• - Clinical objectives at different stages of drug development
  • - Their formulation in terms of design of experiment objectives
  • - Optimal design for each objective
  • - Challenges in their implementation
18:15 to 19:00 Dinner at Murray Edwards College (residents only)
Wednesday 17th August 2011
09:00 to 09:45 J Louviere ([U of Technology, Sydney])
A Brief History of DCEs and Several Important Challenge

A confrontation with reality led to integration of conjoint measurement, discrete multivariate analysis of contingency tables, random utility theory and discrete choice models and design of statistical experiments. Few seem to realise that discrete choice experiments (DCEs) are in fact sparse, incomplete contingency tables. Thus, much of that literature informs and assists design and analysis of DCEs, such that often complex statistical models are largely unnecessary. Many lack this perspective, and hence much of the literature is dominated by model-driven views of the design and analysis of DCEs.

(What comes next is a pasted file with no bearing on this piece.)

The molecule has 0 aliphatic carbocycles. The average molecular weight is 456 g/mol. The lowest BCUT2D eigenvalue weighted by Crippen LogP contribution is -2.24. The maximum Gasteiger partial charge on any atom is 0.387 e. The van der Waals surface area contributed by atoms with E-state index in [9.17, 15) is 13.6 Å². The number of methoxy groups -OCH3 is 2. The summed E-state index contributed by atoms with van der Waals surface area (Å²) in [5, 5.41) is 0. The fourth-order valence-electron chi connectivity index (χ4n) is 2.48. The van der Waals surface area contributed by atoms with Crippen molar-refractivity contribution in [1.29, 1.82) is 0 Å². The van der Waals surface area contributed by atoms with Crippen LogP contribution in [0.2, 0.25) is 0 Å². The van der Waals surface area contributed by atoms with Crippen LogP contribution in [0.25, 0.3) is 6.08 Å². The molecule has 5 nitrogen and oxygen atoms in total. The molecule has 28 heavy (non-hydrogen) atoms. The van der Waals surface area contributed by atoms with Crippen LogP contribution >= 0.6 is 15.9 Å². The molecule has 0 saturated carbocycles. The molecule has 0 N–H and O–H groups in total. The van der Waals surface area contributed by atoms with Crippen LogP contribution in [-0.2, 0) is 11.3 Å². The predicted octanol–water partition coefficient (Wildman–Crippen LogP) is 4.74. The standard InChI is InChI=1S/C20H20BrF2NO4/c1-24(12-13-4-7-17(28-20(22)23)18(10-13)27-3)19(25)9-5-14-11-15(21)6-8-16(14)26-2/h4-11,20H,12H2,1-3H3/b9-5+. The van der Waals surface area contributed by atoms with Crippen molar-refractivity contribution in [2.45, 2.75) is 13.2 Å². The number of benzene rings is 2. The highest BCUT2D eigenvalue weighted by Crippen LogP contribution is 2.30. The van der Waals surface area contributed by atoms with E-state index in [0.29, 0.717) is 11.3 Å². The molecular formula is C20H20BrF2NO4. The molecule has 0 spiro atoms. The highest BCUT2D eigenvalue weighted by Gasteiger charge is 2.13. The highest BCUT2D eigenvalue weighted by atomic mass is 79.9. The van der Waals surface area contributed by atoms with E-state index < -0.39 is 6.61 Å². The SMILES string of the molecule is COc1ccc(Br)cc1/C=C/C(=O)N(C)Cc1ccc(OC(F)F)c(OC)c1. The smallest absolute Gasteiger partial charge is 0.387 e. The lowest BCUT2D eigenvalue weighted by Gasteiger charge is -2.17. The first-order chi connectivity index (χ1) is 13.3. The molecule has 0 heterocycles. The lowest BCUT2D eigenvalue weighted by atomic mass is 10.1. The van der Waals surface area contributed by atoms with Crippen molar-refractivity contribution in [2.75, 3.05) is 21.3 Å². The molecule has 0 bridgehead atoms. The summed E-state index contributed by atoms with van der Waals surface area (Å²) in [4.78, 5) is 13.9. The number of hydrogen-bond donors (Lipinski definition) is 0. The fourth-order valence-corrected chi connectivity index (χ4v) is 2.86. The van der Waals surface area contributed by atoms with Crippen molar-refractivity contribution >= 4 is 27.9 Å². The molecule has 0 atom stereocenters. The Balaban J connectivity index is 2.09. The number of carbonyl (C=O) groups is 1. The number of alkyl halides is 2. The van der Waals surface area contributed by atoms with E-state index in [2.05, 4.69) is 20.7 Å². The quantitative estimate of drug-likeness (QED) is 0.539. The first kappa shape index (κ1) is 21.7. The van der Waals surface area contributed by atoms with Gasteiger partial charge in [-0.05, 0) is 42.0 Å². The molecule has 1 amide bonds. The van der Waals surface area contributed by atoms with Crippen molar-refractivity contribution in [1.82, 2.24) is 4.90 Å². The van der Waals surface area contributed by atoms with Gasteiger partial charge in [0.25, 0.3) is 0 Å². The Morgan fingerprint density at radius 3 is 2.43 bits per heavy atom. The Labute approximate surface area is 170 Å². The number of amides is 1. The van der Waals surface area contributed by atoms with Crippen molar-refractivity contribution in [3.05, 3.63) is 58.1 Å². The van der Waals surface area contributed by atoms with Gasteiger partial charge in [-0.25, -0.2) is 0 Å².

The transition from the first DCEs to the present was very incremental and haphazard, with many advances being driven by market confrontations. For example "availability" designs arose from being asked to solve problems with out-of-stock conditions, infrastructure interruptions (eg, road or bridge closures), etc. Progress became more rapid and systematic from the late 1990s onwards, particularly with researchers skilled in optimal design theory getting involved in the field. Thus, there have been major strides in the optimal design of DCEs, but there now seems to be growing awareness that experiments on humans pose interesting issues for "optimal" design, particularly designs that seek to optimise statistical efficiency.

Along the way we stumbled onto individuals, error variance differences, cognitive process differences and we're still stumbling.

This talk is about a journey that starts in 1927 with paired comparisons, travels along an ad hoc path until it runs into an airline in 1978, emerges five years later as a systematic way to design and implement multiple comparisons, and slowly wanders back and forth until it begins to pick up speed and follow a "more optimal" path. Where is it going? Well, one researcher's optimum, may well be one human's suboptimum. Where should it be going? The road ahead is littered with overconfidence and assumptions. A better path is to invest in insurance against ignorance and assumptions.

09:45 to 10:30 M Ryan ([Aberdeen])
Discrete Choice Experiments in Health Economics